Mass shootings in the U.S.: Rooting out white nationalists and misogynists is necessary

Mental illness keeps being raised as a factor in mass shootings. But we need to stop using mental illness as a scapegoat. 

Mass shootings in the U.S. are a specific phenomenon highly correlated with misogynist violence against women — as fantasy or as reality — and with racism, specifically white nationalism. The majority of mass shooters show one or both of these characteristics. They are not mentally ill; they have deeply warped political and social views that have long festered in our country. They are also not lone wolves, for each has been connected to like-minded groups, whether on the internet, in neo-nazi orgs, or other forums. There is even a forum where the shooters are heroes and wannabe shooters boast that they will have higher kill rates. These forums are also full of white nationalist talk and misogynistic talk.

Mental health care and gun control — as desperately needed as they are — will not adequately address the crisis of mass shootings. Rooting out these white nationalists and misogynists is necessary. Categorizing them as the violent and terrorist organizations that they are and treating them accordingly would be a step in the right direction.

What is stopping us other than our collective reluctance to face the ugly truth?

(Photo Credit: The Atlantic / Joe Penney / Reuters)

Instead of investing his money, he invested himself to support his family

Among the many people I met in Korea, both new acquaintances and old, the driver of the jumbo taxi that ferried me and my luggage between Seoul and Pyeongtaek was deeply moving. At first glance he is an ordinary middle-aged South Korean man, one of millions working to support their families. Like so many such “ordinay” people, he has a fascinating life story. Laid off from his job at a prestigious chaebol as a consequence of IMF restructuring, he was in a bind. Still in his forties, he had children to put through high school and he was adamant that, unlike him, they should go to college. He watched his peers, many of whom were also laid off, use their severance pay to start small businesses such as clothing stores, restaurants, bars. And he watched them all close and his friends end up in even greater economic straits.

He needed work that provided a path to self-sufficiency but wouldn’t use up his severance pay. He was unwilling to take that risk when his family’s living depended on that lump sum. So after much agonizing, he became a taxi driver for a taxi company. After a few years, he gained the right and the means to buy and drive his own taxi. Then after a few more years he gained the right and the means to buy and drive his own sedan or “model” taxi. He worked hard to build a customer base, for the sedans are more expensive and depend on regular customers.

A few years ago he heard about jumbo taxis, minivans that serve a fairly exclusive base of customers, often from overseas. He was able to buy one just a few months ago, and became part of a small network of jumbo taxi owner-drivers. Now he drives around people like me with too much luggage to fit in regular taxis (this is what happens when your children are drummers), foreign celebrities, Korean celebrities, and random rich people. With his diligence, he put his children through college, saw them married and settled in careers, and still provides for his wife.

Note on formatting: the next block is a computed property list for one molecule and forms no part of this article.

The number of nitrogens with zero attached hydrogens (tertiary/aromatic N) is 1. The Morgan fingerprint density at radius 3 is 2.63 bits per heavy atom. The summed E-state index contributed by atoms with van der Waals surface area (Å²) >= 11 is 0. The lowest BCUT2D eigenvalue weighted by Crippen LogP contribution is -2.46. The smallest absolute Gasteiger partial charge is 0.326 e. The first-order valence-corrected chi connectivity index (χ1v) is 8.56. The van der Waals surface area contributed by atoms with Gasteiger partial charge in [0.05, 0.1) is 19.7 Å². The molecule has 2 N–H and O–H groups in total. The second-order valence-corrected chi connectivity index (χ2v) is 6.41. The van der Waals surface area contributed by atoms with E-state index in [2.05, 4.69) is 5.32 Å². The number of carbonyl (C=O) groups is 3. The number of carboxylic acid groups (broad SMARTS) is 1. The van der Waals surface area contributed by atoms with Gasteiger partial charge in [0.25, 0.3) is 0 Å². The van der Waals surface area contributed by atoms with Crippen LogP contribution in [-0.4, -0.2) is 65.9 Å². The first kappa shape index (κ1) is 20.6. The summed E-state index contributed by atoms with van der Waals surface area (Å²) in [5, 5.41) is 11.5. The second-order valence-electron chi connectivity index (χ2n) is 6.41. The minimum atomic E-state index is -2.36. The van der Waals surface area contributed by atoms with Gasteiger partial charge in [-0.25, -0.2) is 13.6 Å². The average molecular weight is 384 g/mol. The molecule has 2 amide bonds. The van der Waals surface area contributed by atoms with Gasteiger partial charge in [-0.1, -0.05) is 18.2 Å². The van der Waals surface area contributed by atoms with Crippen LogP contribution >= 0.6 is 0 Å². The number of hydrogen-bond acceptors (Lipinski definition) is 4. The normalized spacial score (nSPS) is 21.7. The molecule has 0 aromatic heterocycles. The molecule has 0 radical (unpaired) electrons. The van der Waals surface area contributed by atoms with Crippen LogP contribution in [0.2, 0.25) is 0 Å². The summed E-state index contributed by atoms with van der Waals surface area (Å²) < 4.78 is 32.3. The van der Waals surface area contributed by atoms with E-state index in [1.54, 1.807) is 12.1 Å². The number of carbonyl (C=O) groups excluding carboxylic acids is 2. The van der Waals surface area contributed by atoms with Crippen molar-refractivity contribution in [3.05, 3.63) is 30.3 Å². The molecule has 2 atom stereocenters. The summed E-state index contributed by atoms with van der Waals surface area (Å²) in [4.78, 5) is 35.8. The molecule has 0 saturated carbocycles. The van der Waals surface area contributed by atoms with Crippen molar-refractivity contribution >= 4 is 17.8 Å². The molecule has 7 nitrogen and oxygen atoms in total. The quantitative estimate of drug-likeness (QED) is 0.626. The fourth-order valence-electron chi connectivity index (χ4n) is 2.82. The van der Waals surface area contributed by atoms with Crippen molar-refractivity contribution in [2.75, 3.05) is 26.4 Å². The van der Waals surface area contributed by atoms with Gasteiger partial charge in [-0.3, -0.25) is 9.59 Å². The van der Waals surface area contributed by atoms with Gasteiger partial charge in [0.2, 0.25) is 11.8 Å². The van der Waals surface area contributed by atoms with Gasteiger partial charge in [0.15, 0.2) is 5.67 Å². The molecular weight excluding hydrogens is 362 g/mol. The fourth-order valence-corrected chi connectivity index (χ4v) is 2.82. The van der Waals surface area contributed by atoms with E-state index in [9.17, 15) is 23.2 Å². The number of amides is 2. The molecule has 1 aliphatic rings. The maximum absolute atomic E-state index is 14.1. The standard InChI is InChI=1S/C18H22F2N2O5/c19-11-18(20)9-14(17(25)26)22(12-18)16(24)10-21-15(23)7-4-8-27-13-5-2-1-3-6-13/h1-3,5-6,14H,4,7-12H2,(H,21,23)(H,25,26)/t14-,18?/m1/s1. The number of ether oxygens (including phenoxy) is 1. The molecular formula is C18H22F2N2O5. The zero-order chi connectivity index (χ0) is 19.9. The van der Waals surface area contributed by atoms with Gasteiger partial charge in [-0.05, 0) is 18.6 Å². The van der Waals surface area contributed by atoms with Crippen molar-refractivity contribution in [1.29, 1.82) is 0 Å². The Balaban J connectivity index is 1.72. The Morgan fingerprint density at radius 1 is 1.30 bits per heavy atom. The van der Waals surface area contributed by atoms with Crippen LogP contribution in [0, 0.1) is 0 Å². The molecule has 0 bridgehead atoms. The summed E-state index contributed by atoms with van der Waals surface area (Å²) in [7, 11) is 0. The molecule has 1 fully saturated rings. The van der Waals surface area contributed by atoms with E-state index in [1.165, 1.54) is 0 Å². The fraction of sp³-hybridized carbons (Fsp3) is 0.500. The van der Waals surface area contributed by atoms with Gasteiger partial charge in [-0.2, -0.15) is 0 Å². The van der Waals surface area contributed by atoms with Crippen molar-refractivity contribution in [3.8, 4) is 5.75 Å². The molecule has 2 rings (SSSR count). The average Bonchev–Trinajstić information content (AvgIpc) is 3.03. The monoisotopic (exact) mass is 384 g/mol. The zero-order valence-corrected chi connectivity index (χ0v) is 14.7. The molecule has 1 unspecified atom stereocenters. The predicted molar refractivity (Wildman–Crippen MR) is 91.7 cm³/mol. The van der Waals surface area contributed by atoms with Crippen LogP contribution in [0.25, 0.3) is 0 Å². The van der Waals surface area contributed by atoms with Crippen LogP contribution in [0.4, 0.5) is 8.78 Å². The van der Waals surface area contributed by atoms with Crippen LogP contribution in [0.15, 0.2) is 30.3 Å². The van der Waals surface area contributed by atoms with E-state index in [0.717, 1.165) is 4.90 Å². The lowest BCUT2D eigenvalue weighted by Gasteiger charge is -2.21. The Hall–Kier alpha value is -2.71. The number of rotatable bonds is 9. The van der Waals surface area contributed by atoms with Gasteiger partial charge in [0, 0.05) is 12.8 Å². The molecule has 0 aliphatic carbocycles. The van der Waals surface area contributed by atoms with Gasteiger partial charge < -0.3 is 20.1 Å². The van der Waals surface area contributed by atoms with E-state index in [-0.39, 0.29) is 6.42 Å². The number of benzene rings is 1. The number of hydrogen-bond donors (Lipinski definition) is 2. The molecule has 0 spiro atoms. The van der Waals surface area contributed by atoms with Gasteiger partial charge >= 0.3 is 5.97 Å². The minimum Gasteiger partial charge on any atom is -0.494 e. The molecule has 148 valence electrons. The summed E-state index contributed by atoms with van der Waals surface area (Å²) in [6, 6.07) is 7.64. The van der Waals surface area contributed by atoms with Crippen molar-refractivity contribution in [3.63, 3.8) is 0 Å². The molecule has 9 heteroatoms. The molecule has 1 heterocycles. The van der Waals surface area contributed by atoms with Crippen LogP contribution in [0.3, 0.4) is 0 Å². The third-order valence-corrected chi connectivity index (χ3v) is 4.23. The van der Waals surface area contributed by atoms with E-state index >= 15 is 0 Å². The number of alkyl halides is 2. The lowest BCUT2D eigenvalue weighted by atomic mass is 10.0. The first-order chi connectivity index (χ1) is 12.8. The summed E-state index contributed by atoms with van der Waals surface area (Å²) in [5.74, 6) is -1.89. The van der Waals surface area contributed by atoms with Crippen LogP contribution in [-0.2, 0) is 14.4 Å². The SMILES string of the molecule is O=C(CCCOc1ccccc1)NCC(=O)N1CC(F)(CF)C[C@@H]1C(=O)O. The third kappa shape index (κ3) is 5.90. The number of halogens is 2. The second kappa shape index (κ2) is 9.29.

He spoke about the embarrassment of picking up passengers in the early years to discover they were former co-workers, often those who had worked under him, but noted that was nothing compared to the daily grind of trying to pick up enough fares to have something left as income after paying the taxi company. Becoming an owner-driver was a huge relief, and also an achievement because that right comes only with a spotless driving record. It also spurred him to learn English, for many of his customers are foreigners. He knows enough to carry on some small talk, take reservations, and otherwise make sure his customers have a pleasant ride and will want to ride with him again.

When I asked what the biggest hardship was, he immediately said that it was being unable to support his family as he wished. He wanted to support his children, but he also wanted to provide for his wife. He wanted her to be able to run the household without money worries, take her friends out to lunch, and splurge on clothes and makeup once in a while. Love means little, he said, if one cannot express it properly by taking care of your loved ones. “I always told my wife, I’m sorry, things will get better, I promise. And I worked hard to make sure that I kept my promise. And I did.”

Now he and his wife enjoy a quiet life, but he still keeps a busy work schedule. He noted that he needs to build up savings for “real old age, nowadays that’s in your 80s.”
Smiling, he said that after he drops me off in Seoul, he is going to take his wife and her friends on a day trip. “This is how we take care of each other.”

There is much to see in his life story, especially about the South Korean economy, traditional marriages and gender roles, and upward mobility. But what I see most clearly is his spirit, his intelligence, and his love in action for his family. The cynical side of me says you have no idea what this man is really like. And that’s true. But what I saw was a person who weighed his options as he tried to fulfill his family obligations, and that he balanced ambition with caution. Instead of putting his severance pay on the line by investing it as his friends did, he kept it as insurance for his family and put his own social status and daily well-being on the line. Instead of investing his money, he invested himself to support his family. There isn’t a whole lot more you can ask of a person.

(Image Credit: Boston Globe)